The problem is twofold. The streets were built for cars. The official response states there isn't enough room for a bike lane, that's just a fact. Spending a bunch of dough on goddamn pictures of bikes isn't going to make the cars go away at least in numbers that matter. If we could get in the Way Back Machine and make room for bikes I would be all for it, but what with the parked cars and buses and pedestrians and the occasional crazy guy wandering in the street focusing on bike riding safety seems kind of pie in the sky. The part of the official statement that says bikes are expected on the streets has a certain reality, but they are not welcome. It may be good manners to say so, but they aren't welcome at all.
I would vote for putting the financial expenditure toward jet pack technology. It seems overdue.
So to finish my thought about the two fold part of the problem, (ADD shows up when it shows up) the people who ride bikes downtown and (I'm not saying all of them, but enough to cause a stereotype) ignore traffic laws. They weave in and out of traffic and run red lights like a bunch of lunatics, and then when they ride in front of a car, or turn right from the left lane and get run over they don't care for it. Well who does, they are like freaking mice, you usually just have to hope they don't run up your pant leg until you can get away from them.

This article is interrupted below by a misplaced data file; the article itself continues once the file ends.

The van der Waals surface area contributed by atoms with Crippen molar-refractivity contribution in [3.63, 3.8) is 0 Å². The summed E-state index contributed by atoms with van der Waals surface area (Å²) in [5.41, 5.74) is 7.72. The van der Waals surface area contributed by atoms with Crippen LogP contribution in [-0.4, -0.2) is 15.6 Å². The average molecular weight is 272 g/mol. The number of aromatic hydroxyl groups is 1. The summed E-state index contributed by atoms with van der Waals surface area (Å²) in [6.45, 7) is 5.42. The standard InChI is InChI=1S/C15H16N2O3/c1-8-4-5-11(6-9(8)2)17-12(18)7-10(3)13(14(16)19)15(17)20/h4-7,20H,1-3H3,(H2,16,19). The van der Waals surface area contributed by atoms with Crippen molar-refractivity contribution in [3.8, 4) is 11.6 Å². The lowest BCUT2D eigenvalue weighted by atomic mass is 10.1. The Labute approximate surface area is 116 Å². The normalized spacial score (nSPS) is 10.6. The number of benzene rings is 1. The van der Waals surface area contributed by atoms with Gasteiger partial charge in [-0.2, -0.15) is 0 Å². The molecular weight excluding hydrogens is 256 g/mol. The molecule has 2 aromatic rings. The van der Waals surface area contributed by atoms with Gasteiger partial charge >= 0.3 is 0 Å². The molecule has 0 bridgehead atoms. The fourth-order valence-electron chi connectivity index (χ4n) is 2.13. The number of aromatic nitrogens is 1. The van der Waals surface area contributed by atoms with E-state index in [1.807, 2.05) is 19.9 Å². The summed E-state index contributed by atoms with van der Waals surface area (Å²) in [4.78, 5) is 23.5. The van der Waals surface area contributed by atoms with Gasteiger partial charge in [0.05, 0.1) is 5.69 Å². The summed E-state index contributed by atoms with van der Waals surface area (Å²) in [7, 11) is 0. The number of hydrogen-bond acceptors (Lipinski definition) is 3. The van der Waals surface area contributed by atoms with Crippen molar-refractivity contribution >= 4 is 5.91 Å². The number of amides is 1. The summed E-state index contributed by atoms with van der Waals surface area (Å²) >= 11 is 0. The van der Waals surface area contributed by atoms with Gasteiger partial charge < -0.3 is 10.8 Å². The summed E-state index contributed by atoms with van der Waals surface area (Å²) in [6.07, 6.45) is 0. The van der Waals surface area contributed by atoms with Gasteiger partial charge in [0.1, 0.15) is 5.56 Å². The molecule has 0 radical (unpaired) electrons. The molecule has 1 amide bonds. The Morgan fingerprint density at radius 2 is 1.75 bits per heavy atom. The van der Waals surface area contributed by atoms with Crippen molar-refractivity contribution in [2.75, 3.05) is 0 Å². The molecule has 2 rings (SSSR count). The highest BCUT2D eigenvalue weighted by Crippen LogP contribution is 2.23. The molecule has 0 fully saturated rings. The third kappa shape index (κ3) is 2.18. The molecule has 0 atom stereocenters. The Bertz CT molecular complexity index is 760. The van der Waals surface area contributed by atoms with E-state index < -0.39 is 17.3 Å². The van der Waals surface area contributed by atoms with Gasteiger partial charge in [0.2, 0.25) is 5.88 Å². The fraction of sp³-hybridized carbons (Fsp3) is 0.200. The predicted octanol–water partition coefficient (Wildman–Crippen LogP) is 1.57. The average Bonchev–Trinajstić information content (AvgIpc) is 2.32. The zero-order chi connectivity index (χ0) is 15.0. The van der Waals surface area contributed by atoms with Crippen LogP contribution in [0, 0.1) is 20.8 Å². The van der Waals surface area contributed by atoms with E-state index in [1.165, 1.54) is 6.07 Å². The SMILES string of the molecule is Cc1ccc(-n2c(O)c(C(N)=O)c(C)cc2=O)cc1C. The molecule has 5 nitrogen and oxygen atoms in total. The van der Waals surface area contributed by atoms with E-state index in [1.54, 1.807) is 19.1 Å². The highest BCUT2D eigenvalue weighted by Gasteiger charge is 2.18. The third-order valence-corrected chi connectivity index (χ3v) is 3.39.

If the goal is to get cars off the streets how about this?
I once heard a guest on a radio show who was an expert on traffic and whatnot and he said that if we took some of the money earmarked for roads and used it on free public transportation it would be a financial wash. That part is a little hazy. I don't actually remember any numbers, but it does make sense. So how about the city buys some natural gas or solar or wind powered or french fry grease or some sort of hippie vans and paint them bright green and have them run up and down the streets like buses, but more frequently and free. So you hop on one for 6 or 10 blocks and hop off and then why would you fire up your car? I'm only talking about downtown now, and the busier neighborhoods so it wouldn't be that expensive.
Public transit works for distances, but it's incredibly inconvenient for short trips. Some focus on that would be nice.
And while we're here, who's brother-in-law got the contract on those stupid parking meter machines. Did it seriously not occur to anybody that taking dollar bills would have been a good idea. And I don't want to hear a bunch of crap about how the technology wouldn't work. Yes it would.
What We Have Learned. I am a liberal Democrat, but apparently there is a point when Democrats go so far off the rails that we get a peek at what Republicans are about. Seriously, this is not money well spent. We are in an economic situation where decisions are being made about people having to to go without life saving public services. This isn't the time for painting on the streets.
I appreciate you all reading this, my own daughter didn't like it, but to be fair she has heard this before. A couple of times. Her name in the blog will be January. She's worried about backlash.
Has anyone gotten in touch with Bud Lite or Paula Deen yet? I haven't heard anything from either camp, but it's been a busy week. Also you need to sign up as a follower so Bud Lite and Paula Deen will know that this isn't some fly by night untrustworthy blog.
Next week I will try to find more common ground if you live in, I don't know, Miami.
I am now 0 for 3 on the good news. I'm keeping track don't you worry. It's mostly a technical problem, I have some saved up.